All Work

Anecdotal School Work

There’s a bit of a debate in the professional design community on whether designers should be showcasing school work in their portfolios. As a person in the position of vetting and hiring designers I’ve found that I enjoy the inclusion of school projects. To me it showcases early fundamental design skills and a general eye for design, as well as displays pride in your roots.

With that said – below are a few of my early projects created while at Pratt Institute that I still hold dear. #noregrets

Sedies Sunflower Seed Packaging

This project was inspired by my strong love for sunflower seeds. The idea was to create a faux product that would be an elevated take on the snack that is often associated with pedestrian activities. I made up a series of sophisticated natural flavors that enhance the taste of the roasted kernel. I wanted the product line to appeal to a more upper scale audience, but also introduce a bit of playfulness to the packaging with the bright colors and the name ‘Sédies’.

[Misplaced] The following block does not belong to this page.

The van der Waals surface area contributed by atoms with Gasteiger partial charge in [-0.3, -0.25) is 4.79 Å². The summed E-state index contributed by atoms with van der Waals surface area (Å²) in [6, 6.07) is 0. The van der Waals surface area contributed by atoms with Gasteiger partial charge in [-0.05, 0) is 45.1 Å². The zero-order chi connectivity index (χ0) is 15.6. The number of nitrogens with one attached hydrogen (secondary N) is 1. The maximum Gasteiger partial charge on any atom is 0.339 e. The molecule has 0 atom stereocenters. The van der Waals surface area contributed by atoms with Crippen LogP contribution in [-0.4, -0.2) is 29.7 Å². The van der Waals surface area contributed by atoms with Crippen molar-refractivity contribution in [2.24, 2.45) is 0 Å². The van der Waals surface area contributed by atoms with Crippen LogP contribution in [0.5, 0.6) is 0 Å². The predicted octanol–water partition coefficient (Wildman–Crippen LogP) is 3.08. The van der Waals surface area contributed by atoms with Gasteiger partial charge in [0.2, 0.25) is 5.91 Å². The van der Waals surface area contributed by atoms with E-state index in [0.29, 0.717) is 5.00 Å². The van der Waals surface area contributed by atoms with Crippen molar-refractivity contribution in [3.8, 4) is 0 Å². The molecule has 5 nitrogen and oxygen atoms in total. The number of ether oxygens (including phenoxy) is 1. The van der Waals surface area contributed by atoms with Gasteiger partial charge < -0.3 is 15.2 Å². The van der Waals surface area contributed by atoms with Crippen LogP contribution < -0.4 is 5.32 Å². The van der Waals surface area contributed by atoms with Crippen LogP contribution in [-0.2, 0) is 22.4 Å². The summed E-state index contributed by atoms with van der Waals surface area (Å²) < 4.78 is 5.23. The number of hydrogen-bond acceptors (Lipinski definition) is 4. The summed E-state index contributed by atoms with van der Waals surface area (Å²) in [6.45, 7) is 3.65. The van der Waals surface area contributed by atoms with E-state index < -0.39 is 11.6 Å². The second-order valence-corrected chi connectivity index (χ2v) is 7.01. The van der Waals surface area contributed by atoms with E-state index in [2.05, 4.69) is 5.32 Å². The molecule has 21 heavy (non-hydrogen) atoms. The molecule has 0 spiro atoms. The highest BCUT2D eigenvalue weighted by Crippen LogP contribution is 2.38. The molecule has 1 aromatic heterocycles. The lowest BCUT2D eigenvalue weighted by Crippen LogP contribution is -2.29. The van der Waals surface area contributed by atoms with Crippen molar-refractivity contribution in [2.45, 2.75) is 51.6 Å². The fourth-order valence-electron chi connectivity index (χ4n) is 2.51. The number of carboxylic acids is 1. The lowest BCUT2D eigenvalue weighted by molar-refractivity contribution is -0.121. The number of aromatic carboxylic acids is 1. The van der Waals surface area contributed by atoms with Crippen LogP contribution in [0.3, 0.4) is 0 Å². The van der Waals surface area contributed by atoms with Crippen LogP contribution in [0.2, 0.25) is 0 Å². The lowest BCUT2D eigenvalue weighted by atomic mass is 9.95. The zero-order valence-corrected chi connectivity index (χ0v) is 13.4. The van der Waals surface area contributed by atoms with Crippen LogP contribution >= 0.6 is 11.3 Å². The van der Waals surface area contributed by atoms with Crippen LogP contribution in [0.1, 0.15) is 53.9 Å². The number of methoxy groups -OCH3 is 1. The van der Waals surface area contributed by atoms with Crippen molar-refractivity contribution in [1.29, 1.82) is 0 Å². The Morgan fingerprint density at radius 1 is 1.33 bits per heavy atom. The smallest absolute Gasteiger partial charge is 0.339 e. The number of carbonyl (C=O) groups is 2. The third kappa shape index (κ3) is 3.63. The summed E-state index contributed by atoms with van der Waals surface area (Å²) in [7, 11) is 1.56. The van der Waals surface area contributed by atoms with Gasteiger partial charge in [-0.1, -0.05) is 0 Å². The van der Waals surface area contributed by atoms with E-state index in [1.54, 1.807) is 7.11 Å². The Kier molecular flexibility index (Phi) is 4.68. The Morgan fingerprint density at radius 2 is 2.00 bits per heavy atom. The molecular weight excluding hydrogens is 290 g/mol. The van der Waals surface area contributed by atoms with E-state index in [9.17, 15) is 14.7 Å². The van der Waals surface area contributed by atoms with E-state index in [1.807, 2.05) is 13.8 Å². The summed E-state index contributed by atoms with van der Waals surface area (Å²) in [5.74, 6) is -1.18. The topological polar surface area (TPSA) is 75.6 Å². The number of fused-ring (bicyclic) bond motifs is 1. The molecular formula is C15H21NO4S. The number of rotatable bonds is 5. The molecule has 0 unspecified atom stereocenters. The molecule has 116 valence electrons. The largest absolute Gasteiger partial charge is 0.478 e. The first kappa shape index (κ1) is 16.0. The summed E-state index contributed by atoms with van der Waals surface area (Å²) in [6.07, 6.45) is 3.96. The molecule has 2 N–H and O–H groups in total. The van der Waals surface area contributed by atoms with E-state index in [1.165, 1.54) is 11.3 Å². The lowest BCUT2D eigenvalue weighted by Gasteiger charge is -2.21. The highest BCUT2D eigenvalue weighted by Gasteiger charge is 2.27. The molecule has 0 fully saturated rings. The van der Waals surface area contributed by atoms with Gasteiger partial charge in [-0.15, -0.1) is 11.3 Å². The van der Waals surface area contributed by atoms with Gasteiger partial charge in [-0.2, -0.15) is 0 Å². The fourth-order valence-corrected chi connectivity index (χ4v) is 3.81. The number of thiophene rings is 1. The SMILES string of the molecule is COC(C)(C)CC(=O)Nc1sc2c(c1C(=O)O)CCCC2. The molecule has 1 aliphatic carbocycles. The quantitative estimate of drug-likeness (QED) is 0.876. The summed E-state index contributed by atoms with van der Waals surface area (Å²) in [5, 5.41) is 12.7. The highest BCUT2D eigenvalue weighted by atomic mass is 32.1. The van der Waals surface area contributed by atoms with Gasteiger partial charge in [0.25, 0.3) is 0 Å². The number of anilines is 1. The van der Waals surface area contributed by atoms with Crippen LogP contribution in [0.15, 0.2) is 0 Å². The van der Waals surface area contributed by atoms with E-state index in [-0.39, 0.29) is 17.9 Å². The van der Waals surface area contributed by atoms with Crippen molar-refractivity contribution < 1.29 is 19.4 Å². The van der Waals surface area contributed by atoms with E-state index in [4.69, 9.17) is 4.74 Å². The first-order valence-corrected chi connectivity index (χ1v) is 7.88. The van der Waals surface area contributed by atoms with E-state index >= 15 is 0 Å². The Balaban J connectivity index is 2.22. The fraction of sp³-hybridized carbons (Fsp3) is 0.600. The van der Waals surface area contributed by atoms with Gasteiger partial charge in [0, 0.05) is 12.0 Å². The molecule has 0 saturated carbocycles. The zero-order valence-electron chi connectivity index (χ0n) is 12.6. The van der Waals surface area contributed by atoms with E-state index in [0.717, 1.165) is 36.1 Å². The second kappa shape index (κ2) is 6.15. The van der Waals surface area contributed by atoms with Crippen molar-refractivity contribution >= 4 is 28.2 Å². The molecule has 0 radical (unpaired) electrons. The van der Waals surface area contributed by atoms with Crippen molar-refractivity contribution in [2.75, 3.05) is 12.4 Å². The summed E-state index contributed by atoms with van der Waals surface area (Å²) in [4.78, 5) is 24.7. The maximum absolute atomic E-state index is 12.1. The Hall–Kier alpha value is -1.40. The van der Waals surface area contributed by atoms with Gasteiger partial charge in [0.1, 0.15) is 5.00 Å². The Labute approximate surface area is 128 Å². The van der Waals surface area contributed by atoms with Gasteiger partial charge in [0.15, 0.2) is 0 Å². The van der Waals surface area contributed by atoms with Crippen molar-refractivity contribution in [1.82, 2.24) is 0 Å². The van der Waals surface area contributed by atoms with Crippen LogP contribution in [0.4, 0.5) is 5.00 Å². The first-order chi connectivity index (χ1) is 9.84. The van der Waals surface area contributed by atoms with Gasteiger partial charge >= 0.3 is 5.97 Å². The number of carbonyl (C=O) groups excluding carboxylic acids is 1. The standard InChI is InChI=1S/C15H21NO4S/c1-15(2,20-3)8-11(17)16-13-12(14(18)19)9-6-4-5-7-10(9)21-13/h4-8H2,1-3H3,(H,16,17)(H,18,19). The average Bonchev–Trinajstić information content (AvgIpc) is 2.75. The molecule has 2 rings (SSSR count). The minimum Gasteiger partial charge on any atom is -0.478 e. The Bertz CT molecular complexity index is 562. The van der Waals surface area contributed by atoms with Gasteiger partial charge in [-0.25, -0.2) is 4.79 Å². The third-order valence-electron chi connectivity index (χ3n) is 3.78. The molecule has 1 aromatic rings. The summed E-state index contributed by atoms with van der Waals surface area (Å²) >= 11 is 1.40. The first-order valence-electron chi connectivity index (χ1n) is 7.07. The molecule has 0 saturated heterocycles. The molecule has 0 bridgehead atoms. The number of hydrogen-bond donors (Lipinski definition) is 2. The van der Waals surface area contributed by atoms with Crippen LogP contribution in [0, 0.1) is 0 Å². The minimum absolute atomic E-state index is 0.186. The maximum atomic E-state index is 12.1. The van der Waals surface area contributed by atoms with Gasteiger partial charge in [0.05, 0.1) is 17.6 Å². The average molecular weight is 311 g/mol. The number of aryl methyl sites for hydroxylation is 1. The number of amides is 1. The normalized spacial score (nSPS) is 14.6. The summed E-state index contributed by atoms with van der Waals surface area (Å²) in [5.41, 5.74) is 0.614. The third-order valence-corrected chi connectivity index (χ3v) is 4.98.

In addition to branding and hand crafting the actual packaging, I also created the illustrations for each one of the flavors. This packaging project was featured on The Dieline and a few other design blogs.

Connect the Dots Dinnerware

For a handful of years Fishs Eddy ran a contest with the Pratt institute where they would chose a topic and have students submit their concepts. In 2008 the theme was ‘Childhood’ for which I created this playful yet very simple series of dinnerware pieces playing off of the universal game of Connect the Dots.

That year my design won first place and I briefly worked with the design department of Fishs Eddy to iterate on these designs and skew the items featured from vegetables to more nuanced foods, like sushi. To my total devastation (at the time), they never did run these into production.

Character Books

Pretty early on into my college career I discovered a passion for silk screening and book binding. I found any excuse to combine those two passions and one of those outputs was this small collection of stylized character books. The characters were modeled after notable Brooklyn personalities that we were surrounded by at Pratt Institute. New York is a very diverse place, and Brooklyn has always been even more so. It was hard not to be tempted to leverage that diversity in your work. I created two-color silk screens for each stylized character and printed them over book fabric that I then bound into blank colorful journals.